Weston Park is a 17th century manor house owned by the Weston Park Foundation. It has been the seat of the Earls of Bradford since the 17th Century. The house is now open to the public for visits and guided tours in addition to offering venue for conferences, weddings and other events. The collection at Weston Park includes beautiful pieces of furniture, ceramics, tapestries and an impressive collection of paintings that hang in every room, including works by Van Dyck, Holbein the Younger, Thomas Gainsborough, Sir Joshua Reynolds and George Stubbs. For 20 years, these paintings have been the subject of annual in-situ visits by the Hamilton Kerr Institute, which has mainly focused on remedial, preventive and simple aesthetic treatments. This week usually takes place during the Manor’s off-peak season, allowing the conservators, including students and interns, to stay on site during this time in the highest of style!
In February 2016, senior conservator Mary Kempski headed up a team of four interns, Kari Rayner, Sarah Bayliss, Carlos Gonzalez Juste and Sven van Dorst, for the Weston Park in-situ. The work was carried out in the Music Room, a long, spacious room decorated mainly with paintings of the family’s champion horses. Over the week, we treated 16 paintings and their frames performing such tasks as surface cleaning, consolidation, revarnishing and conservation framing.
As with most in-situ projects, some of the paintings worked on would have benefitted from more interventive treatments, such as varnish and overpaint removal. However, as time, space and resources are limiting factors with regard to in-situ work, stabilising the paintings and improving their framing was of primary importance. However, there are several ways to improve a painting’s aesthetic in close confines; surface cleaning drastically improved the visibility in a number of paintings, and as varnishes often become less saturating over time, revarnishing as needed with a stable synthetic varnish such as RegalrezTM was an excellent way of restoring some of the saturation and depth to paintings. This can also help with evening the overall gloss, particularly when previous restorations have aged and become matter over time.
Another important part of the work as part of this in-situ project was to improve the framing of paintings. In the past many paintings were held in the frame by nails, which often damages the stretcher and tacking margins and make the painting difficult to safely remove. Framing can be improved by lining the frame with paper tape and felt, so that the paint surface has a cushion to rest against rather than wood of the frame. Fixings are replaced by brass plates that are screwed in, allowing paintings to be easily removed from the frame in the future. Stretcher keys can sometimes become loose and fall down in between the canvas and stretcher, resulting in damages to the canvas and paint layers: this can be prevented by tying the keys to the stretcher. A Tyvek® backing was added to the reverse of all of the frames to cover the backs of the paintings. This acts as a barrier, protecting the back of the painting from knocks, water damage and the ingress of dirt.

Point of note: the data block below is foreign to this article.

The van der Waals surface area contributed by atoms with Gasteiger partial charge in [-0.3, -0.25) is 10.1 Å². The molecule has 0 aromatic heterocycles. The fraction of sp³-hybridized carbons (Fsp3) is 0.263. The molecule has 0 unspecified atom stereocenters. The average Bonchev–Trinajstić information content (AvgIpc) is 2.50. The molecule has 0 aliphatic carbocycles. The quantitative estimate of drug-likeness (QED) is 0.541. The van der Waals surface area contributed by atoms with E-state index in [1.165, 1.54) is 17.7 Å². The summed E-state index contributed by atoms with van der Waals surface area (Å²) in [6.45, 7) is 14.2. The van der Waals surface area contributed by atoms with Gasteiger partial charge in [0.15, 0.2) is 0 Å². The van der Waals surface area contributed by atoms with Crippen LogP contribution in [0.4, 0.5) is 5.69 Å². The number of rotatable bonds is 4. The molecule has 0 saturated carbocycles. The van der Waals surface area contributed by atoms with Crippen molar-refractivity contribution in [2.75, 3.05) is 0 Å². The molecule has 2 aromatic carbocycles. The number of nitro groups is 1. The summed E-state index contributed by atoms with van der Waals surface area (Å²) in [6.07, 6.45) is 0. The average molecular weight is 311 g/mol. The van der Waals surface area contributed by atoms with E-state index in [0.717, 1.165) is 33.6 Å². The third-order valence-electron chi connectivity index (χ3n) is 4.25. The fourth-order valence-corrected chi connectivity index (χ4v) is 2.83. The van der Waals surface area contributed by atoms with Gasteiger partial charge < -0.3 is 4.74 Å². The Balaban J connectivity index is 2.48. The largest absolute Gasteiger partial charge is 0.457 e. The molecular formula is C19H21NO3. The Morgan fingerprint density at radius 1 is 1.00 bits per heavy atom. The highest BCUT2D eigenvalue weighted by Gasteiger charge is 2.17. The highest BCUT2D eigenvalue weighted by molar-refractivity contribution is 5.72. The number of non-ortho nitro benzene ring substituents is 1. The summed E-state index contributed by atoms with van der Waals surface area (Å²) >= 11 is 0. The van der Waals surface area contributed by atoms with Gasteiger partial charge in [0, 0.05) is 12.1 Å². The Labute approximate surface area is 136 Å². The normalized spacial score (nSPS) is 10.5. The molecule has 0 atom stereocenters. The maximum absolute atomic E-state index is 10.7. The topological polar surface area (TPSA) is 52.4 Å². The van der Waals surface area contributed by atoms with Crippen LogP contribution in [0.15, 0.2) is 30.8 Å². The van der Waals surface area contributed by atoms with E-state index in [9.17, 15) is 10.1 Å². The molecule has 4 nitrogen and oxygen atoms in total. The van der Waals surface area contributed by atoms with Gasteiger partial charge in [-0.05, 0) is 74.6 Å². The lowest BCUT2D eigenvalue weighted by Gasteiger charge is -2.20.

Documentation is also important part of an in-situ visit, as unframing paintings allows them to be properly evaluated for condition and potential issues that might cause problems in the future. Flaking paint and the weakening of the painting’s structural support (for example, the tearing of canvases or splits in wooden panels) are issues which can often be addressed in-situ, but may require further or more elaborate treatment in the studio. This condition checking of paintings is an important part of collection care, and can nip problems in the bud and prevent greater damage to the paintings from neglect.
During our in-situ at Weston Park, there were several opportunities for us to interact with the public and spread the word of conservation! This primarily took the form of ‘conservation in action’ tours, in which people were bought in to see what we were up to. This allowed individuals to directly ask us questions about the treatments of the painting, and also more generally about what we do as conservators. In addition to these tours, we were hounded by the Shropshire press. Mary Kempski and Sarah Bayliss appeared on the local radio talking about painting conservation, the Hamilton Kerr Institute and the in-situ project at Weston Park. The following day, reporters from the Shropshire Star interviewed Mary and took photographs of us in action.
It was refreshing for us to see the staff at Weston Park taking an interest in our work and to have facilitated our engagement with the local community, and we hope by sharing our experiences through this forum to equally engage a wider audience with our profession.
Sarah Bayliss – 1st year Post Graduate Intern at the Hamilton Kerr Institute
About the author
Ms Sarah Bayliss is a graduate of the Post-graduate Diploma in the Conservation of Easel Paintings at The Courtauld Institute in London. She also has a Master of Chemistry from the University of East Anglia in Norwich, UK.
To contact Sarah Bayliss: email@example.com